Navy helicopter crash Inyo CA 7/17/21

Discussion in 'Aviation Mishaps' started by PeterNSteinmetz, Jul 18, 2021.

  1. PeterNSteinmetz

    PeterNSteinmetz En-Route PoA Supporter

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  2. Arob16

    Arob16 Pre-takeoff checklist

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    Glad everyone made it out alive. We used to see Blackhawks rescuing folks a lot when we used to live out there, hiking Mt Whitney every season. Those hills are not for the amateur hiker.
     
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  3. Velocity173

    Velocity173 Touchdown! Greaser!

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    Well, no telling how they went down but if they got below ETL at 11,700 ft, summertime temps and in a heavy MH-60S…bad things happen.:(
     
  4. PeterNSteinmetz

    PeterNSteinmetz En-Route PoA Supporter

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    12,000 foot service ceiling? What is ETL on one of those at sea level?
     
  5. Velocity173

    Velocity173 Touchdown! Greaser!

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    I’m showing a 13,000 ft ceiling on the MH-60S. No idea if that’s what their NATOPS manual shows or not.

    The book service ceiling pretty goes out the window for a helicopter conducting SAR. For instance, a Black Hawk service ceiling is 20,000 ft. but no way you’re hovering there to hoist someone up. That’s why you have a hover OGE and hover IGE ceiling. That’ll be much lower than the book service ceiling because in the book service ceiling is using forward flight. Above Effective Translational Lift (around 20 kts) the helicopter uses far less power (to a certain point), therefore you can sustain flight at a much higher altitude.

    Similar to this vid, the engines on this HH-60 reached their limit. Slightly different in that it was an engine speed limit vs the Navy MH-60 would be a temp limit…if indeed that was the cause. Once you reach that limit, the rotor droops, the aircraft settles and if you haven’t given yourself a “bailout” direction, you’re screwed.
     
    Last edited: Jul 18, 2021
  6. Velocity173

    Velocity173 Touchdown! Greaser!

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    Just a rough calculation for those conditions. With 12,000 PA, 10 C, max weight they could hover at OGE would be around 16,500 lbs. Thats using perfect spec 1.0 engines. Aircraft are almost never at spec though.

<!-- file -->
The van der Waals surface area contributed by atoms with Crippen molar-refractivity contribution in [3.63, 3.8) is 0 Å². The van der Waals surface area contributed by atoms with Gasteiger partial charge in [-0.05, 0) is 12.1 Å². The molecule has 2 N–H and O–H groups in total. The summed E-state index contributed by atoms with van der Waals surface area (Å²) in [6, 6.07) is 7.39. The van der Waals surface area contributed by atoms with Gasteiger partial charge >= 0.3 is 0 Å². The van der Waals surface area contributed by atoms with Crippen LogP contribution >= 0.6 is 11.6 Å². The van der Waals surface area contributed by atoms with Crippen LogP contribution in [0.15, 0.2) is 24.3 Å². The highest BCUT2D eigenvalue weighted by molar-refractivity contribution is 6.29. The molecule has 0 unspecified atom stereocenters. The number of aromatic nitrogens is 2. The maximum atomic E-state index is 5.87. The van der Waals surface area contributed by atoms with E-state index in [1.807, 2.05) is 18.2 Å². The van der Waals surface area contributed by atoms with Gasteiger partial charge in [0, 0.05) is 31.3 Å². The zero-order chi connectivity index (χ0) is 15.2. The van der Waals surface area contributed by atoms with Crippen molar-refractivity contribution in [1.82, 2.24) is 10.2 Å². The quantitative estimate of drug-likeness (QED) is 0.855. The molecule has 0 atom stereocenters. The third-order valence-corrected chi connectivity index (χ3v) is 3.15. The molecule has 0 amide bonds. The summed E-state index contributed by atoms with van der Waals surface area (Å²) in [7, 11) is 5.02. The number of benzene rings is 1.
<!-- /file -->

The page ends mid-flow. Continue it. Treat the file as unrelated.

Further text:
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  7. Velocity173

    Velocity173 Touchdown! Greaser!

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  8. donjohnston

    donjohnston Cleared for Takeoff

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    Could they have spun around 180 degrees and flown out of that situation? (I know nothing of helo's or mountain ops)
     
  9. Velocity173

    Velocity173 Touchdown! Greaser!

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    The Mt Hood crash vid? Hard to say. They got hit with a gust of wind. It looked like they tried to fly out of it but they just didn’t have enough altitude and had a tail / X wind. But yeah, if you’ve got the collective up in your arm pit, the low rotor (steady tone) alarm is going off in your helmet, kick right pedal, nose it over and fly out of it. Speed is your friend.

    From what I’ve read they didn’t do a second power check at altitude. That is done by pulling up to a hover near the LZ but with plenty of altitude to abort or bail out to the side (preferably right side). Basically checking to see if you have hover OGE capability.
     
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  10. Tarheelpilot

    Tarheelpilot Final Approach

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    The version of the story I heard was the crew used the HW in their performance assessment and when it sheared to a tailwind it stopped flying. Curious if that’s actually the case.
     
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  11. Warlock

    Warlock Cleared for Takeoff PoA Supporter

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    You can be through ETL with a headwind at a hover or even a strong tail wind with good flight stabilization…the latter situation can get bad if you move forward and drop out of ETL at high DA or Heavy…the result is a cascade of events that can induce settling with power…
     
    Last edited: Jul 19, 2021
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  12. Velocity173

    Velocity173 Touchdown! Greaser!

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    An even heavier 60 trying to hover in marginal power conditions. Too hot, too high and too heavy. No, it’s not possible. :D